I also mentioned that I find it unusual that there have been no recent instances of miracles, to which the missionaries replied that they’ve witnessed all sorts of miracles. They explained that they believe in faith healing and cited this as an example of a modern-day miracle. Instead of wasting my breath on a lengthy explanation of the fact that there has never been a documented instance of effective faith healing, I simply pointed out that we seem to have different definitions of the word “miracle.” For me, a miracle is a violation of the laws of nature. (Some people say this is an incredibly narrow definition of miracles, but I say it is incredibly broad, as it includes any sort of paranormal or supernatural event, such as hauntings and psychokinesis.) Spontaneous recovery, the placebo effect, and the false placebo effect are not violations of the laws of nature. (I didn’t bother to mention the fact that most faith healing leads to disastrous results in the form of people thinking they’re healed only to stop medical treatment and have a relapse go undiagnosed and untreated. In retrospect, I probably should have brought this up.)

I still haven’t kept my promise to pray, but I figure I might as well since I can’t envision any harm coming of it. Maybe I’ll do that later.

Some thoughts on pantheism and deism

So I’ve been contemplating the mysteries of life (as usual) and I feel like I want to share my thoughts on two intriguing religious pgilosophies: deism and pantheism.

I’ll start with pantheism, since it’s the only religious philosophy I can get behind (given a few provisos). Pantheism is the belief that the universe, natural world, or nature is equivalent to god. I can get behind this idea, because the universe is the highest power I can think of. It is literally perfect; it could not exist if it wasn’t. It’s also indifferent, though, so New Age pantheists with their rituals and whatnot really blow my mind. That’s my first proviso for my endorsement of pantheism: that it ackowledges God’s indifference. My second proviso is that it is of the naturalistic variety, simply because I think knowledge is a function of the natural world, and if it did not exist, we would have no knowledge. Think about it: what would we truly know if the natural world did not exist? Our senses and minds would have lied to us; how could we know what’s true?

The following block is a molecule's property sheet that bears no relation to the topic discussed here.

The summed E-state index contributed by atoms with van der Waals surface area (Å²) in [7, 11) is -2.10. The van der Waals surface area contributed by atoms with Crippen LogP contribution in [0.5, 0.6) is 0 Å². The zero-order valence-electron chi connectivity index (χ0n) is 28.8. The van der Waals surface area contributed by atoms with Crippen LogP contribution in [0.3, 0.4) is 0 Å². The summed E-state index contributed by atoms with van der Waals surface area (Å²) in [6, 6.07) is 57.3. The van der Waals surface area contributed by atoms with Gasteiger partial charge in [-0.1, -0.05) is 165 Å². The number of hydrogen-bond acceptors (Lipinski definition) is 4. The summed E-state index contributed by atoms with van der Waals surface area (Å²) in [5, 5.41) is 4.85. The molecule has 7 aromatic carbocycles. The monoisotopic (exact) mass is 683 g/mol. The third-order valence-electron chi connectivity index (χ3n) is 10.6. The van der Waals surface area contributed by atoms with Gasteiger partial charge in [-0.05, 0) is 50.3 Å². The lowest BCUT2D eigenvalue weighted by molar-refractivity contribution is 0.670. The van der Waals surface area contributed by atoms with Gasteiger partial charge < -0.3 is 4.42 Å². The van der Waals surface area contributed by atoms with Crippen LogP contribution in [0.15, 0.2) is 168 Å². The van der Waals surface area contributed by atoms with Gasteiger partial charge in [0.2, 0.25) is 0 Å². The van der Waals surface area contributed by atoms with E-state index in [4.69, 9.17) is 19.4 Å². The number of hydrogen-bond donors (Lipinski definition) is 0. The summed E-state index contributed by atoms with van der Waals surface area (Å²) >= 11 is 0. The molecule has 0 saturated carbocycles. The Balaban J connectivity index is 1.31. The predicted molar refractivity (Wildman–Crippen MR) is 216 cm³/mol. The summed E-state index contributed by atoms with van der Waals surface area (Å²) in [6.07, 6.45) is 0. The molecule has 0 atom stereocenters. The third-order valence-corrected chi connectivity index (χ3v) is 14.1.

Deism, on the other hand, is somewhat more respectable than theism, if only for the fact that a noninterventionist god is more compatible with mainstream science’s understanding of the universe. However, I reject the argument that god can be known through reason. I know of no logical way to prove or disprove god; all strong claims one way or the other require a leap of faith. This is why I prefer so-called “weak” atheism.

Finally, I’ve come up with yet another way to describe my attitude towards god and the afterlife: spesism. Basically, I hope that there is something more out there, but I won’t hold my breath.

More on Descartes and God

So I’m reading Descartes’s Meditations on First Philosophy not just in History of Modern Philosophy, but in Theory of Knowledge as well (although in that class we’re only concerned with the first two Meditations). I’ve been puzzling over Meditation Three (“God”) since last night (I only got a few hours of sleep because my brain was working overtime analyzing Descartes’s argument). I think I’ve got some responses to Descartes, but I’m still uncertain, so if you’re not convinced by what’s about to follow, then don’t be shocked. These ideas are still in their infancy.

First of all, despite Descartes’s fame, he was by no means the greatest philosopher or logician that ever lived. In my opinion, his major contributions to philosophy were in his epistemological work and his methodology. For instance, there are a few logical inconsistencies in his First Meditation. I won’t get into them here, but ask yourself: are you really unable to tell whether you’re dreaming right now?

Anyway, one thing I’ve been puzzling over is the list of attributes he claims God has. But before we get into that, let me fill you in on his line of reasoning at this point (which really is evident as early as the First Meditation). He’s working with this theory that causes cannot be any less real than their effects. So, in order for something more perfect to come into being, even in the mind, something more real (or perfect, perhaps; I’m not sure if that’s an adequate substitution, though) had to create it. Using this line of reasoning, he begins to wonder how the idea of a perfect being could have been created in his mind. He goes on to list the attributes of God:

  • infinite
  • eternal
  • unchangeable
  • independent
  • supremely intelligent